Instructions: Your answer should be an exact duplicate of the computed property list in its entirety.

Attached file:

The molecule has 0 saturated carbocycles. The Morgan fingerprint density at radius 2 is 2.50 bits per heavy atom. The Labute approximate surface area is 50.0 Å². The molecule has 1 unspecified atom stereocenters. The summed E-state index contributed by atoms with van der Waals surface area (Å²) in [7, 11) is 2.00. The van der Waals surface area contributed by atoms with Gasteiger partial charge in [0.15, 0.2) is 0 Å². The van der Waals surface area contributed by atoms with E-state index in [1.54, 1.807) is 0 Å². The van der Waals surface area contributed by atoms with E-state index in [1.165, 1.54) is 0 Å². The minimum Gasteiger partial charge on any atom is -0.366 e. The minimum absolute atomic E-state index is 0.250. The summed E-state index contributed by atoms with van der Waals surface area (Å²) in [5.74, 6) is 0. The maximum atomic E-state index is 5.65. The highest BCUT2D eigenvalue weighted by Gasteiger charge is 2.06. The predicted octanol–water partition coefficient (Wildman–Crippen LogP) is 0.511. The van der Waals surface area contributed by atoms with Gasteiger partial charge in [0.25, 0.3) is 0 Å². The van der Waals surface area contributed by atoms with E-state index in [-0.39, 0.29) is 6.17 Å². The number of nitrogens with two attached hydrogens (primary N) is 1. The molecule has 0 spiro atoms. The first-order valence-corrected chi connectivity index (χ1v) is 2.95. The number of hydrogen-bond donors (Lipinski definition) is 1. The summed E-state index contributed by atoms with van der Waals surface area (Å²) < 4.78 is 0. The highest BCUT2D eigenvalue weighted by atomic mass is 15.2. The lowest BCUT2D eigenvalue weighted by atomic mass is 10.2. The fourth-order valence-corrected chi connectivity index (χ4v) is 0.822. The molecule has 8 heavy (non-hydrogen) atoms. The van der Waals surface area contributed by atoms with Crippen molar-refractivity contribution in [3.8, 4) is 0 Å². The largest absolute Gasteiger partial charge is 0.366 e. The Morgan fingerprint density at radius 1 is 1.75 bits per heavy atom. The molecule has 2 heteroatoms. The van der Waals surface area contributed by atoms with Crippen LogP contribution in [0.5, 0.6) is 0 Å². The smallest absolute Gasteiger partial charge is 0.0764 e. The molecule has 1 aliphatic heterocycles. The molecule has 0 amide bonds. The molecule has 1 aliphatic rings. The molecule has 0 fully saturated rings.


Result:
The molecule has 0 saturated carbocycles. The Morgan fingerprint density at radius 2 is 2.50 bits per heavy atom. The Labute approximate surface area is 50.0 Å². The molecule has 1 unspecified atom stereocenters. The summed E-state index contributed by atoms with van der Waals surface area (Å²) in [7, 11) is 2.00. The van der Waals surface area contributed by atoms with Gasteiger partial charge in [0.15, 0.2) is 0 Å². The van der Waals surface area contributed by atoms with E-state index in [1.54, 1.807) is 0 Å². The van der Waals surface area contributed by atoms with E-state index in [1.165, 1.54) is 0 Å². The minimum Gasteiger partial charge on any atom is -0.366 e. The minimum absolute atomic E-state index is 0.250. The summed E-state index contributed by atoms with van der Waals surface area (Å²) in [5.74, 6) is 0. The maximum atomic E-state index is 5.65. The highest BCUT2D eigenvalue weighted by Gasteiger charge is 2.06. The predicted octanol–water partition coefficient (Wildman–Crippen LogP) is 0.511. The van der Waals surface area contributed by atoms with Gasteiger partial charge in [0.25, 0.3) is 0 Å². The van der Waals surface area contributed by atoms with E-state index in [-0.39, 0.29) is 6.17 Å². The number of nitrogens with two attached hydrogens (primary N) is 1. The molecule has 0 spiro atoms. The first-order valence-corrected chi connectivity index (χ1v) is 2.95. The number of hydrogen-bond donors (Lipinski definition) is 1. The summed E-state index contributed by atoms with van der Waals surface area (Å²) < 4.78 is 0. The highest BCUT2D eigenvalue weighted by atomic mass is 15.2. The lowest BCUT2D eigenvalue weighted by atomic mass is 10.2. The fourth-order valence-corrected chi connectivity index (χ4v) is 0.822. The molecule has 8 heavy (non-hydrogen) atoms. The van der Waals surface area contributed by atoms with Crippen molar-refractivity contribution in [3.8, 4) is 0 Å². The largest absolute Gasteiger partial charge is 0.366 e. The Morgan fingerprint density at radius 1 is 1.75 bits per heavy atom. The molecule has 2 heteroatoms. The van der Waals surface area contributed by atoms with Crippen LogP contribution in [0.5, 0.6) is 0 Å². The smallest absolute Gasteiger partial charge is 0.0764 e. The molecule has 1 aliphatic heterocycles. The molecule has 0 amide bonds. The molecule has 1 aliphatic rings. The molecule has 0 fully saturated rings.